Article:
8 Chinese Words Borrowed From English That Will Finally Make Sense to You
When I was in high school, I studied German just because I fancied myself a non-conformist and wanted to be different from everybody else who was learning French or Spanish.
German class was great. I got to make silly exclamations like, “Mein taschenrechner ist kaputt!” - My calculator is broken! It was so funny to my sixteen-year-old self that I still remember it 20 years later.
I also remember it because 3 of the 4 words sound a lot like their English equivalents. Thanks to the roots shared between English and German, picking up new vocabulary in German class often required little effort.
In contrast, my first semester of Chinese in college only revealed two words that sounded anything like English: 咖啡 (kā fēi) - coffee, and 拜拜 (bāi bāi or bái bái) - bye bye.
Learning vocabulary in Chinese was an entirely different experience. There were zero connections to English other than the few transliterations or “loanwords” that came from English.
Confusing common loanwords
One day in Chinese class, we were learning how to say various methods of transportation. I was surprised to learn how many different words there are for “bus” and “taxi” in Chinese.
For bus, we learned 公共汽车 (gōng gòng qì chē), 公交车 (gōng jiāo chē), and 巴士 (bā shì).
For taxi, there was 出租车 (chū zū chē), 计程车 (jì chéng chē - mostly used in Taiwan), and 的士 (dī shì).
The terms 巴士 (bā shì) and 的士 (dī shì), I was told, were borrowed from the English language. They were translated phonetically into Chinese. “Don’t they sound like the English words?” the teacher asked.
“Well, sort of, I guess,” I thought. I could kind of see “bā shì” as being similar to “bus”, but why not say “bā sì?” And as for “dī shì”, well, that sounded nothing like the English word for “taxi” to me.
Finally figuring out "bus" and "taxi"
After a decade in Mainland China and a recent move to Hong Kong, I found myself pondering the various words for common modes of transportation again.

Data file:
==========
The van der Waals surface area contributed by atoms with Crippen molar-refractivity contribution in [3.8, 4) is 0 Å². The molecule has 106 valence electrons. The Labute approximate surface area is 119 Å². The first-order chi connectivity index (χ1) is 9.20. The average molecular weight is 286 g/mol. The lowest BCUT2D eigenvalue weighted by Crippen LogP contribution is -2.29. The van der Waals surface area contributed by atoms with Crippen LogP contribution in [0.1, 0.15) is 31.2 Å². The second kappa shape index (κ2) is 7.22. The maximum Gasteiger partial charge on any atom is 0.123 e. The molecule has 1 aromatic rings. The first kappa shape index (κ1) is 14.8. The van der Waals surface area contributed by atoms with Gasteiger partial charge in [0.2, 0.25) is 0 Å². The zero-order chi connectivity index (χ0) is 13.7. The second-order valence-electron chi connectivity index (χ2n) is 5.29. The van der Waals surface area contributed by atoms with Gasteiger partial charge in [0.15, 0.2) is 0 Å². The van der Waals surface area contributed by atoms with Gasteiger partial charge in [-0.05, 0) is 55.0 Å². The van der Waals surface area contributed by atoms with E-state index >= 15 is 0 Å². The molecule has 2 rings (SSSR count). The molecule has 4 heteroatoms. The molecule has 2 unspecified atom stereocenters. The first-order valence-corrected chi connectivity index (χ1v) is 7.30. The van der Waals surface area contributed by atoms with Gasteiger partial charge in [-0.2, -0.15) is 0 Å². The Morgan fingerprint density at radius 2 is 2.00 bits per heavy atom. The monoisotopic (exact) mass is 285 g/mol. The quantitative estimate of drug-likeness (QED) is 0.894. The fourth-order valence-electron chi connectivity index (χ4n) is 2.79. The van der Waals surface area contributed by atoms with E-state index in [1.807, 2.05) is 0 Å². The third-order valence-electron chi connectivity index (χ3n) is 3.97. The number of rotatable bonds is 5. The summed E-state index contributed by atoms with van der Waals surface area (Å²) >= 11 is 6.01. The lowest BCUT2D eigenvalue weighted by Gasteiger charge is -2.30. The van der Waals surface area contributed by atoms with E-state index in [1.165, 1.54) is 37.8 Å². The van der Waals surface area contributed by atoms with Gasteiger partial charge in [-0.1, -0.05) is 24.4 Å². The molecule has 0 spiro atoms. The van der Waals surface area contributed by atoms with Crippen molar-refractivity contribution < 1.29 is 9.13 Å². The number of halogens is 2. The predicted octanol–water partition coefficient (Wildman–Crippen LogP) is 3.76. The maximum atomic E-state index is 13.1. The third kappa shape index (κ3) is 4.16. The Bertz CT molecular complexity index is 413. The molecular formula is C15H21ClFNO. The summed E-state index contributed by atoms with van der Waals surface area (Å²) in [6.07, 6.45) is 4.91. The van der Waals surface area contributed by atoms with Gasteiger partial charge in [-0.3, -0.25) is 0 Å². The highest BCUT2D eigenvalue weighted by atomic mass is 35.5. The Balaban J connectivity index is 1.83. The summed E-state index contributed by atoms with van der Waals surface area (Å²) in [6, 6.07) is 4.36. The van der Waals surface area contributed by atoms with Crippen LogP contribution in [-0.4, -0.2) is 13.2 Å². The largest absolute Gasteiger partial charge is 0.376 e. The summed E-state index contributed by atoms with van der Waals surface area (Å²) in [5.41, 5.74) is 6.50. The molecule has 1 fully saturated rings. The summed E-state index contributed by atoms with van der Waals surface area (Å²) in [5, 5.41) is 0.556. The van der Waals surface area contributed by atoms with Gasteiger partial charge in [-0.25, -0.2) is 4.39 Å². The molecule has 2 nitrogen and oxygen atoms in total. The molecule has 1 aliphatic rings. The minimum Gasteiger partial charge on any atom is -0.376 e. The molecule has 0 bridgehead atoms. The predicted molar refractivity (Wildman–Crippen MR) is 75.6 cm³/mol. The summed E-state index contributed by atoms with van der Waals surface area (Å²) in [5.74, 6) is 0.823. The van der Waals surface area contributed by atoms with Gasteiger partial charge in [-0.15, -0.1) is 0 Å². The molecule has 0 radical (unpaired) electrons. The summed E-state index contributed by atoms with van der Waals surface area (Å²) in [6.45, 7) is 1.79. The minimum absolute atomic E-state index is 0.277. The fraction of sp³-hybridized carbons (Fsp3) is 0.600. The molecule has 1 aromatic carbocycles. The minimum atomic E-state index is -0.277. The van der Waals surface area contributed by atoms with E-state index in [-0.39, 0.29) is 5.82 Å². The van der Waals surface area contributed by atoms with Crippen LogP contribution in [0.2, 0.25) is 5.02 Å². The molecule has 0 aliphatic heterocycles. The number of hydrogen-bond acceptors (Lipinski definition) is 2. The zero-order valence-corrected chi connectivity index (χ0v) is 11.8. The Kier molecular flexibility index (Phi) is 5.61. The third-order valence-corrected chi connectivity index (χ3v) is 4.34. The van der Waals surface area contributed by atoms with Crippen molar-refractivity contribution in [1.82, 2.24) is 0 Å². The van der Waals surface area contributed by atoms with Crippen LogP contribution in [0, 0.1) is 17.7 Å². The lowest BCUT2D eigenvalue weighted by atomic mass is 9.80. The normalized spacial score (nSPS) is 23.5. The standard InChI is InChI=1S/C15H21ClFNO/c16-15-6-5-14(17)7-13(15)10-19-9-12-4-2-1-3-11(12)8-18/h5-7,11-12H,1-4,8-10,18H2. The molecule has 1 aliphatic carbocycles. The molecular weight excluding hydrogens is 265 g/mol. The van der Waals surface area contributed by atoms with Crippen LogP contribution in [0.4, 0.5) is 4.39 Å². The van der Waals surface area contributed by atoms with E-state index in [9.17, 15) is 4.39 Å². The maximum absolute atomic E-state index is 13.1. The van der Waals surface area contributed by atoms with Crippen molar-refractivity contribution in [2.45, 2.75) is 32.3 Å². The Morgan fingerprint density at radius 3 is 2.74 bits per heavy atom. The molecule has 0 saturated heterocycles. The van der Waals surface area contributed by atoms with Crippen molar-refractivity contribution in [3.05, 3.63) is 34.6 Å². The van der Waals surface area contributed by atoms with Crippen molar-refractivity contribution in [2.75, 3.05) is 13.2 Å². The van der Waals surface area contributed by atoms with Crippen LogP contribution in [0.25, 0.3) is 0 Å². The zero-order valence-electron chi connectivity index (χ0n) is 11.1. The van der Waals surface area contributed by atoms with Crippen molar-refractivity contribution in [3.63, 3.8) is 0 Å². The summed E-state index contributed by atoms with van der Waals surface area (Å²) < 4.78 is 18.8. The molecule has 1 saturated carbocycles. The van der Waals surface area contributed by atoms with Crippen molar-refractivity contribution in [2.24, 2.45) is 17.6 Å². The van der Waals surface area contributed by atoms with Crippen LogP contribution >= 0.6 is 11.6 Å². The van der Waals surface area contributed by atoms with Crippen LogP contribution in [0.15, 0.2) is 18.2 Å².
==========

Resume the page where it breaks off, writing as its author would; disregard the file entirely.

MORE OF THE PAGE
1. The Chinese "bus" explained
In mainland China, the word 巴士 (bā shì) wasn’t used as much as the other words for “bus”, and when it was used, it usually referred to a kind of coach bus used for tour groups, not a public bus.
(Although you do see those two characters a lot on the green taxis in Shanghai. This confused me at first until I realized it meant that the green taxis were managed by a company called 巴士.)
But here in Hong Kong, 巴士 (bā shì) is used for all kinds of buses: public city buses, tour buses, school buses, they're all “bā shì” here.
But the interesting thing is, when pronounced in Cantonese, 巴士 sounds much more similar to the English word for “bus”.
Take a listen to 巴士 (bā shì) spoken in Mandarin here:
And now compare to how it sounds in Cantonese here:
The Cantonese pronunciation leads me to believe that the word 巴士 (bā shì) most likely made its way into Mandarin via Cantonese. That would explain why 士 (shì) is used rather than 斯 (sī), which is normally used when translating foreign words that contain an “s” sound into Mandarin.
Cantonese (and many other southern Chinese dialects) doesn’t have the strong retroflex sounds that exist in Mandarin: namely the “zh”, “ch”, “sh”, and “r” initials. These sounds require you to put the tip of your tongue on the roof of your mouth toward the back.
So a word like “shi” is pronounced more like “si” in southern dialects and accented Mandarin.
Watch our in-depth guide to pronouncing "zh", "ch", "sh", and "r" sounds in this lesson.
It felt so great figuring out the most probable reason why “bus” was transliterated as “bā shì”!
2. Solving the "taxi" problem
I got an even bigger sense of satisfaction when I learned how the word 的士 (dī shì) is pronounced in Cantonese.
I don’t hear the word used all that much in Mainland China, although people do say 打的 (dǎ dī) - get/hail/take a taxi - all the time. Here in Canto-land, though, 的士 seems to be the primary word for “taxi.”